As the United Kingdom and Commonwealth gears up to celebrate the Queen’s Diamond Jubilee with endless street-parties, Union Jacks and Pimms, we take a look at which spots in Latin America you can get your fix of Great British Pride.
Argentina: While Argentina may not be entirely Pro- British at present, this has not always been the case. While military and sporting matters may have caused considerable friction, no other country has quite embraced Britain’s idiosyncratic brand of beer drinking, guitar strumming culture as the Argentines. Where else could you find a full on punk rock revival alive and kicking in the 21st century? Begin in Buenos Aires at the British Ambassador’s residence, a palatial white mansion located in Recoleta and famed for its garden tea parties. Try to make friends with a local dignitary over cucumber sandwiches to angle yourself an invite to the secret pub ‘located on British soil’—fondly named ‘The Hand of God’ after Britain’s best love Argentine, expect Maradona memorabilia with large pints of Gin and Tonics.
Next head down to southern Patagonia and stop for tea and traditional cymric scones at the tiny town of Gaiman, the symbol of Welsh colonization in Argentina. And finally for the adventurous (read: with a desire to see themselves on the 6 o clock news with regular Daily Mail sequels) head to the Falkland Islands, dressed head to toe in a Union Jack. The place to party will most certainly be at some portion of the street between the bright red telephone box and the Globe Tavern, most recently in the international press for Argentina’s controversial advertisement for the Olympics.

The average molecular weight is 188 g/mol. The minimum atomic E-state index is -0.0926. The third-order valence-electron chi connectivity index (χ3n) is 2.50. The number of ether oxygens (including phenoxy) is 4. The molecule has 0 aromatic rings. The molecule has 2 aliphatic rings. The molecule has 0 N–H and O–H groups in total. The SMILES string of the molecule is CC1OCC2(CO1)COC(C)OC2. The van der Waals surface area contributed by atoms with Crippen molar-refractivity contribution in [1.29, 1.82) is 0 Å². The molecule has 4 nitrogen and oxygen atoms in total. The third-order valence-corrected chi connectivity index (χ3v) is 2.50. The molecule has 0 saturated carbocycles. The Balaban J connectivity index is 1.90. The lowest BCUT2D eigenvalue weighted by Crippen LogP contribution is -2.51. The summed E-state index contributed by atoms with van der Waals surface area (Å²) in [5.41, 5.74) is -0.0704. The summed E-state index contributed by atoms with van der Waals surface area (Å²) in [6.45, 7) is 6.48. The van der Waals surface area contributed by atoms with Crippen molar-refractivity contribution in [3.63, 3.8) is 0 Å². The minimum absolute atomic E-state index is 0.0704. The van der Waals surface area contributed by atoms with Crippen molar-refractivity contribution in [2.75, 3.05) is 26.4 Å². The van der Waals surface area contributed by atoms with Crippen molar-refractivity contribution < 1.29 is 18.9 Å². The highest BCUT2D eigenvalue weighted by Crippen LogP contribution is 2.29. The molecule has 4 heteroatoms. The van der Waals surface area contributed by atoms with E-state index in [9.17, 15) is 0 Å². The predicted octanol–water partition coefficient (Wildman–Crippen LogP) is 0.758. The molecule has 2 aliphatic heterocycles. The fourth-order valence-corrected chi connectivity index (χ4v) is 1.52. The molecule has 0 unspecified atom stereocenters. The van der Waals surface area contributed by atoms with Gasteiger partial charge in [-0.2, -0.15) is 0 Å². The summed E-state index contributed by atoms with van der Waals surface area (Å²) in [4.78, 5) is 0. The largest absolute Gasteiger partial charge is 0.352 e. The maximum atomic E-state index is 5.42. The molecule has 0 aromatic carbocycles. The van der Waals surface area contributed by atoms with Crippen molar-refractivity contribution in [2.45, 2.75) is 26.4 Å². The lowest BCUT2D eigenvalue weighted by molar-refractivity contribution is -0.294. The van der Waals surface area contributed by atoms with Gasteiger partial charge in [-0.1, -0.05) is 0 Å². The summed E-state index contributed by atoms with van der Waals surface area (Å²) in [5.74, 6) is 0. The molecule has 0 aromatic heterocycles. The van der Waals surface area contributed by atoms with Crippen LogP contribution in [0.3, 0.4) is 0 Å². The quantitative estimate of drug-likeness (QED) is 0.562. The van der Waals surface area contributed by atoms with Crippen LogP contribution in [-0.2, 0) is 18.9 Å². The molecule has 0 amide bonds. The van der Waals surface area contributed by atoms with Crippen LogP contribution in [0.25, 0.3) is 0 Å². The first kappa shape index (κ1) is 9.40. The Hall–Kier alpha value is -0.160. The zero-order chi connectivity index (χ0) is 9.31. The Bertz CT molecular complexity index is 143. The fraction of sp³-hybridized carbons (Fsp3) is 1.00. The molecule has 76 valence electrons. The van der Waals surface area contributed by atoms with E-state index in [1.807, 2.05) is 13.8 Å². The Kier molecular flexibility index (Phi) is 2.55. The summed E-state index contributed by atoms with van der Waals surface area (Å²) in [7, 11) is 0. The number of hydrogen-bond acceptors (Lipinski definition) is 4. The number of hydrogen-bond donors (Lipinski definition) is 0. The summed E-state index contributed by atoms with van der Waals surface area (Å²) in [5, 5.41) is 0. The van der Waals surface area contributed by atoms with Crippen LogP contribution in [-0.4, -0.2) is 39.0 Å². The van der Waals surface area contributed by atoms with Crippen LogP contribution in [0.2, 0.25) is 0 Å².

Rio de Janeiro: Although with less traditional landmarks that one could perhaps wish for- Cariocas love of a good street party means you shouldn’t have much trouble getting things going in Rio de Janeiro. Located in Ipanema and leading right on to the beach, Rua Rahina Elisabeth (Queen Elizabeth Street) is the spot to set up the bunting. Then head for drinks on the roof-top of the Windsor Hotel, via a cheeky pint at the Lord Jim pub before finishing the night in the Fasano hotel’s chic night spot, Londra (by which time you will be drunk enough to ignore the fact the Union Jack bears an uncanny resemblance to the Italian Flag)
Guyana: Despite part of Guyana being a British Colony up until 1966, it is now is a wild frontier of mixed races, religions and many a chance for an adventure. While the capital Georgetown still belies its past with vestiges of Victorian architecture, British culture has for the most part been assimilated into a mix of African and native Indian influence, although you can still buy a sausage roll and nerve tonic at Fogarty’s department store. So to celebrate the truly multi-culture nature of Britain, order a hot curry and take on a game with the cricket mad Indians to conjure up a sense of Blighty.